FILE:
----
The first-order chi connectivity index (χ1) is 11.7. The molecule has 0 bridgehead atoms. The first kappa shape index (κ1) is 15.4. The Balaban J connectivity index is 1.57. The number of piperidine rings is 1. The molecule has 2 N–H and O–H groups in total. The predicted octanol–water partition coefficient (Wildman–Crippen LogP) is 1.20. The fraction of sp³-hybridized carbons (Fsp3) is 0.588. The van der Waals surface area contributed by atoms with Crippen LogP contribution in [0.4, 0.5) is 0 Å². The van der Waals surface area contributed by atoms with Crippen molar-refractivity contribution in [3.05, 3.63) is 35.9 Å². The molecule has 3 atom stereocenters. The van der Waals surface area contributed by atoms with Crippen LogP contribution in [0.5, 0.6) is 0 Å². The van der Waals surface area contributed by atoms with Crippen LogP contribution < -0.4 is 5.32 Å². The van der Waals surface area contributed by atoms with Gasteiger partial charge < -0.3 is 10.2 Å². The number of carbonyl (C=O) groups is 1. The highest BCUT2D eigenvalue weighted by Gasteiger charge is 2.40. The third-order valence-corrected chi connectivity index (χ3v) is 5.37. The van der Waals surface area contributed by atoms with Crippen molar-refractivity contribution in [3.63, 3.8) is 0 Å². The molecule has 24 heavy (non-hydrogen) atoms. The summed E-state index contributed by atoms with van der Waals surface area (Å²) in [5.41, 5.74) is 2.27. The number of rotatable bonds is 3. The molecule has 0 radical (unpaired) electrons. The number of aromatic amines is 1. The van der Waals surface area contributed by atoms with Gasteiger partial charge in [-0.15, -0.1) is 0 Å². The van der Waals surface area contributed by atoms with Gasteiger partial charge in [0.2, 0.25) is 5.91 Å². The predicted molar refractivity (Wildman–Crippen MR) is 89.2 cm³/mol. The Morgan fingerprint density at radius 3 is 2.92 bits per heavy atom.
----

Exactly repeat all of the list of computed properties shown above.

The first-order chi connectivity index (χ1) is 11.7. The molecule has 0 bridgehead atoms. The first kappa shape index (κ1) is 15.4. The Balaban J connectivity index is 1.57. The number of piperidine rings is 1. The molecule has 2 N–H and O–H groups in total. The predicted octanol–water partition coefficient (Wildman–Crippen LogP) is 1.20. The fraction of sp³-hybridized carbons (Fsp3) is 0.588. The van der Waals surface area contributed by atoms with Crippen LogP contribution in [0.4, 0.5) is 0 Å². The van der Waals surface area contributed by atoms with Crippen molar-refractivity contribution in [3.05, 3.63) is 35.9 Å². The molecule has 3 atom stereocenters. The van der Waals surface area contributed by atoms with Crippen LogP contribution in [0.5, 0.6) is 0 Å². The van der Waals surface area contributed by atoms with Crippen LogP contribution < -0.4 is 5.32 Å². The van der Waals surface area contributed by atoms with Gasteiger partial charge < -0.3 is 10.2 Å². The number of carbonyl (C=O) groups is 1. The highest BCUT2D eigenvalue weighted by Gasteiger charge is 2.40. The third-order valence-corrected chi connectivity index (χ3v) is 5.37. The van der Waals surface area contributed by atoms with Crippen molar-refractivity contribution in [3.63, 3.8) is 0 Å². The molecule has 24 heavy (non-hydrogen) atoms. The summed E-state index contributed by atoms with van der Waals surface area (Å²) in [5.41, 5.74) is 2.27. The number of rotatable bonds is 3. The molecule has 0 radical (unpaired) electrons. The number of aromatic amines is 1. The van der Waals surface area contributed by atoms with Gasteiger partial charge in [-0.15, -0.1) is 0 Å². The van der Waals surface area contributed by atoms with Gasteiger partial charge in [0.2, 0.25) is 5.91 Å². The predicted molar refractivity (Wildman–Crippen MR) is 89.2 cm³/mol. The Morgan fingerprint density at radius 3 is 2.92 bits per heavy atom.